Temperature

Normal plant development depends on temperature and requires a specific amount of heat to develop from one point to another, such as from seed germination to harvest. Temperature is also a key factor for the timing of biological processes and the growth and development of plants.

The difference between daytime and nighttime temperatures has an effect in the movement of sugars out of leaves and into fruiting parts of the plant. High daytime and low nighttime temperatures can lead to reduced production of the auxin hormone and cause sugars to be retained in vegetative cells. Temperatures between 68°F to 89°F increase the flow of sugars out of stems and leaves and into grain or fruiting parts of the plant.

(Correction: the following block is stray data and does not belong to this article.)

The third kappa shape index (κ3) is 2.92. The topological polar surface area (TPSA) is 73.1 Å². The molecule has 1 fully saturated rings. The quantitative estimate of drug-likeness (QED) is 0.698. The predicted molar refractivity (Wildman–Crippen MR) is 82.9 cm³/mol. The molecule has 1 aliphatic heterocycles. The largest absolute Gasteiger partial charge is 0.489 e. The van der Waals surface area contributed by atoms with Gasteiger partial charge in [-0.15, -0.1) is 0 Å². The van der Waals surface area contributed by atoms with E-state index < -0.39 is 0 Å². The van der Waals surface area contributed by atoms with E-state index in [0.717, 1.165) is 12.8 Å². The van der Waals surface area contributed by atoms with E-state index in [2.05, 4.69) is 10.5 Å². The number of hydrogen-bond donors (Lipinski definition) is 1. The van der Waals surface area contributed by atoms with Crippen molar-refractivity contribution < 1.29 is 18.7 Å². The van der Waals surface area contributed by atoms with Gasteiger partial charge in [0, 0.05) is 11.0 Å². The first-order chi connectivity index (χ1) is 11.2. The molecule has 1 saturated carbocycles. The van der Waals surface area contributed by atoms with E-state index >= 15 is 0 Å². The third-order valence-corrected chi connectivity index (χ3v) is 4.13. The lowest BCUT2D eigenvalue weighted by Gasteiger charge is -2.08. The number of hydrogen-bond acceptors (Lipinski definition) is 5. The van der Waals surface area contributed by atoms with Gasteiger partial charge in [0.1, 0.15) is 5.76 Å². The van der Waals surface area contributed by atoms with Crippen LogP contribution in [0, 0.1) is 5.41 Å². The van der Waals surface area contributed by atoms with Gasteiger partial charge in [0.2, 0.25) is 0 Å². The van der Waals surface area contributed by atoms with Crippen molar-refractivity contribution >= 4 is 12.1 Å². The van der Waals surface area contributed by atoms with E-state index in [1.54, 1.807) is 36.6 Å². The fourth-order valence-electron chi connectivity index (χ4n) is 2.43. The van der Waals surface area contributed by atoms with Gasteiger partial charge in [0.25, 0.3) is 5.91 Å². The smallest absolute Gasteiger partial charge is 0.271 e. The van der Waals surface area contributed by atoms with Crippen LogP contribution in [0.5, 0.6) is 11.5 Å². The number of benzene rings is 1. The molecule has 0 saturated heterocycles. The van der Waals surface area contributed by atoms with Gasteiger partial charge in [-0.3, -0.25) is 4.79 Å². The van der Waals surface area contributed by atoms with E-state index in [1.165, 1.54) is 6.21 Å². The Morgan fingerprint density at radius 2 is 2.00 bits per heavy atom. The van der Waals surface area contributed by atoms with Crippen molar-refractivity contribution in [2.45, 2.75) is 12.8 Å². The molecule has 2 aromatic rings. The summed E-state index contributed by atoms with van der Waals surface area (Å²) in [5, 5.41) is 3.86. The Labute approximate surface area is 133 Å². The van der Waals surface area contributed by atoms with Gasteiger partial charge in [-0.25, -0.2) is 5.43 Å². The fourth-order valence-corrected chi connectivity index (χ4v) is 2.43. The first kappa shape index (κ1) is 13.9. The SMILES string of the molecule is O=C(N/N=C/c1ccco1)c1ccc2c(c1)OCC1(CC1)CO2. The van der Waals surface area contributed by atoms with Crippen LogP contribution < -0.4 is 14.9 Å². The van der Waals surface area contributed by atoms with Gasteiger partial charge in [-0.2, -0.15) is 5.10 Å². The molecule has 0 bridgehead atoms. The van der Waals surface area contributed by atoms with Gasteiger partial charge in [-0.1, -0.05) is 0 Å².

During the growing season, unusually high and low temperatures cause the enzyme activity needed for hormone production to be limited resulting in impaired cell division. During temperature extremes, additional hormones and/or hormone cofactors must be externally applied or cell division and growth can stop.

Maximize yield and minimize the impact variations in temperature can have on plant development with Stoller products.



Temperature products: